It's been so long—can't remember when. I wonder if you'll ever read this. Maybe not the kind of place you frequent. Same for me, really, even though I'm deep enough in its zone. Are you still writing? Just for yourself, even? You were good at it I remember. You showed me how to like Adrienne Rich, I think. We would meet at your house. Was it design work that got heavy and took you away from writing group? Or just growing up? I wonder about you often; your life seemed so charmed. So much beauty and ease and suitors and sisters. Balance, payoff, hard work and fair play. From the outside, anyway.
Or really from an inside—of what feels like tireless toil, trying to live by art, while so many others seem to have the distance, or the kind of clock that gets punched long enough, to just be for a while. To live a life without representing it, however much other operations are done upon it ceaselessly. There's a myth of reality, sure—of the real world out there beyond the office or converted warehouse, the projects and emails—that by way of contrast seems even to include physical toiling and manual labor in its romance. I'd go as far as delivering the mail, or landscaping, myself... Then, just consume and recreate with friends and family... The real world, for which we have no time. As if you could experience existence without rendering it, commodifying it. As if you could just simply get up and get outside and take a long, long walk and come back and do something different. Or at least just do your business outside, right out in the intersections of different people, different aims, different spaces. Or up a creek. As if you could really get outside.
You know how insidious the art life can be. It silently doubles (and then remissions to zero, then triples) as just another field—a sector of professions, and yet, a goldenrod playground of self-expression, so vast and pure and powerful in the face of its occupational side that it's elevated beyond reality to a vaunted creative/critical sphere of existence one is lucky to even linger in. So why lament its endless, obscure labor and lenses? Well then you're left with the life's work you have cut out for you: the landscape paintings, the priceless fun supposedly had with 'em, the lark and gall. But there is a third fundamental “field,” a real life field, that one actual supremely yellowed field of corn or flowers itself that anchors it all, that you paced in revery at length a whole year ago while the masses worked on some M/T/W afternoon more out of anxiety than leisure, way out somewhere after a half-bad art meeting. That is what the art life can allow, yes, and it makes a profound impression, that life art—the incidental spectacle and revelation of a thing, a place, not produced on any whim or for any reason, but just sheer excess, proliferation. Now, that fleeting, loaded actual field is an emblem, and a fixation—of inspiration, and its professionalization... Paint it, or go back?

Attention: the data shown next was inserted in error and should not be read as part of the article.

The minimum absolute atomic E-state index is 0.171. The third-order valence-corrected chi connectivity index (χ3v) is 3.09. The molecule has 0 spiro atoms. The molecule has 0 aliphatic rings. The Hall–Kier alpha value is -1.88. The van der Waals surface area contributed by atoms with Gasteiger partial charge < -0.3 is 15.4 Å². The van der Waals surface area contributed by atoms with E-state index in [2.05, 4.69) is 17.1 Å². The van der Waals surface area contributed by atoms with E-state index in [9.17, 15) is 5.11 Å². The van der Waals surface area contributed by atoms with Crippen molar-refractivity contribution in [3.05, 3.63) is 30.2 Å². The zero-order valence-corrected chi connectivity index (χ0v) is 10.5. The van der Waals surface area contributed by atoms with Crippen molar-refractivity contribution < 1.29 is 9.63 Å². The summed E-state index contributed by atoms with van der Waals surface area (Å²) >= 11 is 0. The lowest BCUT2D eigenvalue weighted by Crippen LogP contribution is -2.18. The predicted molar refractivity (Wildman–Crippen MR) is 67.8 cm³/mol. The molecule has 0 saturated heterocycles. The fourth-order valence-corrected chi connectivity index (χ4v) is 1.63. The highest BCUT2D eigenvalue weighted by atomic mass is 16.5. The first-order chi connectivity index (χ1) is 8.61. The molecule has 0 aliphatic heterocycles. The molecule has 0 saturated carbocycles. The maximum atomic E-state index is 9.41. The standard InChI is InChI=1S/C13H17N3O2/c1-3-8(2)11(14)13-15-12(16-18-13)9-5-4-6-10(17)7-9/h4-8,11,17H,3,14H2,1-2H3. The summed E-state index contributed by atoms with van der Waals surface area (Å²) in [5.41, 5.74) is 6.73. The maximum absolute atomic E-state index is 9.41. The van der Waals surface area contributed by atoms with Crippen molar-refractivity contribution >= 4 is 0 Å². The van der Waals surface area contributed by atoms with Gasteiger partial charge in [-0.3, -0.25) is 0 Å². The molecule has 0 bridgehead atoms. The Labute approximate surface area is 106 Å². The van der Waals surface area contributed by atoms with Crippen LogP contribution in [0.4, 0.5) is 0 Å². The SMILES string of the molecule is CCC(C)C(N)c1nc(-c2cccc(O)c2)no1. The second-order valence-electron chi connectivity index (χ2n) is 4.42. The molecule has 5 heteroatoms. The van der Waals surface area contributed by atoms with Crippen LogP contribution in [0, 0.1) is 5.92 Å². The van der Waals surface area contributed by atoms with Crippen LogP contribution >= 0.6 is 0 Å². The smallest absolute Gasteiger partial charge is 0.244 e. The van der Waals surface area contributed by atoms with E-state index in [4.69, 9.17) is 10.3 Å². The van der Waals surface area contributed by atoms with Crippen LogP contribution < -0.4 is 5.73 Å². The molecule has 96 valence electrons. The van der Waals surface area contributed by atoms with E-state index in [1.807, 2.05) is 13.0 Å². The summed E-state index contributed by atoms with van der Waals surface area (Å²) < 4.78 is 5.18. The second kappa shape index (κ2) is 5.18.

Should you just be getting out more, or getting out? Can you quit and live? Did you do it, Gurumaan? Or are you maybe writing with another older, wiser group, or for a journal or a site like this one? This series I'm curating for this art org blog is trying to get a handle on this mess of issues, through varied ways and people you don't know, but have a lot in common with, I think. These are lucky struggles compared to others, but tangled and sweaty nonetheless: some about respite, or retirement; others a crisis of meaning and effecting change; and others full-on institutional and societal damnation. We try to escape, save ourselves, or quit grants or jobs or lose them or whole buildings. We have our eyes pried open about the infrastructures we’re clung to; we have a child; we have a higher calling. I’m gathering some letters about all this, addressed to someone or something significant—because this is personal, more about the living of life than the making of art, or rather, about the constant subsuming of each of these states of being to the other. And where exactly is the “getting out” then, in that? Where do you run to? Grand Marais? Ever been? You’d love it.
Just thinking of you as a reality check, from a simpler time, when more was potent, and all was potential… Good luck and courage with everything. Hope to see you again someday out there wherever~
Moheb Soliman is an interdisciplinary poet from Egypt and the Midwest whose work is often oriented by themes of nature, modernity, identity, and belonging, often through writing, performance, and installation projects. In recent years he’s focused on the Great Lakes bioregion/borderland, presenting work in diverse US and Canadian art and public spaces and publishing a future related poetry collection with Coffee House Press. Moheb has degrees from The New School for Social Research and the University of Toronto. Before attending the Tulsa Artist Fellowship he worked as Program Director for the Arab American contemporary lit/art organization Mizna. www.mohebsoliman.info